From Volcker to the Buy Side
The creator of the much-contested Volcker Rule sends a direct message to the buy-side.
The 2008 financial crisis brought upon an onslaught of regulatory changes for global market participants. February 13 marks the public-comment deadline for the much-contested Volcker Rule, which stemmed from the all-encompassing Dodd-Frank Act to restrict banks from hosting proprietary trading desks. Paul Volcker, the rule’s creator and former Federal Reserve Chairman is expected to make a comment letter in response to the current wave of naysayers.
As expected, prop kings, such as Goldman Sachs, have contested the rule, but they’re not alone.
For the buy-side, such desks sometimes serve as important market-makers and those that blurred the lines now pose significant challenges for the asset management community in need of liquidity.
BlackRock’s Vice Chairman and Head of Government Relations Barbara Novick, told the Wall Street Journal that the firm believes “the current version of the Volcker rule might make it difficult for Wall Street dealers to make markets by buying and selling securities from their clients.”
BlackRock, the world’s largest money manager, is not alone among the buy-side’s heaviest hitters that are protesting the rule.
The firm is just one that sits on The Credit Roundtable, a group of large institutional fixed income managers, including investment advisors, insurance companies, pension funds, and mutual fund firms, representing more than $3 trillion in fixed income assets under management. The group has been in talks with regulators on the Volcker rule and voiced concerns over higher trading costs, and for fixed income investors, a valuation reduction.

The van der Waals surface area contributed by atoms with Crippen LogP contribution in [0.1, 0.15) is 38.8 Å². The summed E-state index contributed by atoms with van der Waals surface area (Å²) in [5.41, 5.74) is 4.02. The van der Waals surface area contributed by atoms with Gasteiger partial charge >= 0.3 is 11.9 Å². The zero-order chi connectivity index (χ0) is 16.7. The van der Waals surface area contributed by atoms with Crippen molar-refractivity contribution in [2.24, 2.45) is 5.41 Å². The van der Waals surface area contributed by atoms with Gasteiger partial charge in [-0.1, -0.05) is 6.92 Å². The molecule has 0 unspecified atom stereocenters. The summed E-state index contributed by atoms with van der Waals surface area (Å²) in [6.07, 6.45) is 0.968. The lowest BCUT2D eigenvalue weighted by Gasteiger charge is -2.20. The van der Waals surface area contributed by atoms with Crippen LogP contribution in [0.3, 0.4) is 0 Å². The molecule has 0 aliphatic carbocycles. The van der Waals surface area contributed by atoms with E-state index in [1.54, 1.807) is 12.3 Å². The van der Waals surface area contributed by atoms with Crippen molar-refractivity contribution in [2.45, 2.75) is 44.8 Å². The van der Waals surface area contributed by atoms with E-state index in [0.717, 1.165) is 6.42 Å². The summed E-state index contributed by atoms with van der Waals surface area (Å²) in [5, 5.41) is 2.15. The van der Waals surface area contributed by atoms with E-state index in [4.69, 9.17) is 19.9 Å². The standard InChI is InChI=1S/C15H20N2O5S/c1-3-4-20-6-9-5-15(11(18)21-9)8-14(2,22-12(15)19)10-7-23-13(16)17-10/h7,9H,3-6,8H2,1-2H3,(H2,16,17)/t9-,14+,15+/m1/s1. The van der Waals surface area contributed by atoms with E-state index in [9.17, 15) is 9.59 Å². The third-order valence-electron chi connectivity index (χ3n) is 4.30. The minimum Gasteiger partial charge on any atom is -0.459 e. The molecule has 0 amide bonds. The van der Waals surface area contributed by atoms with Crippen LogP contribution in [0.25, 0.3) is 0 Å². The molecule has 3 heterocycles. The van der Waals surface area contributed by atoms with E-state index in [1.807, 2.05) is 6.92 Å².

“A major concern with the proposal is the potentially major negative impact it could have on trading in the bond market because of reduced liquidity,” said Bob Auwaerter, principal and head of fixed income at Vanguard, another signatory of the Roundtable, in a public statement.
Alongside Paul Volcker himself, others feel that the buy-side should be applauding the rule.
“Buy-side fund managers may have fewer concerns about a bank competing on trades, thus both may benefit from the new dynamic,” said Ron Geffner, a partner within the financial services group at Sadis & Goldberg.
While most regulatory changes are intended to improve the financial system, improvements don’t come without a price.
The Volcker Rule may increase volatility in corporate bonds, which can pose difficulties among sustained economic weakness in the global markets. Additionally, an increased regulatory eye on one asset class means more opportunity for mischief in others.
CalPERS (California Public Employees Retirement System) also told the Journal that it is likely traders will increase hedging with credit-default swaps, and says the regulators need to monitor alternative markets.
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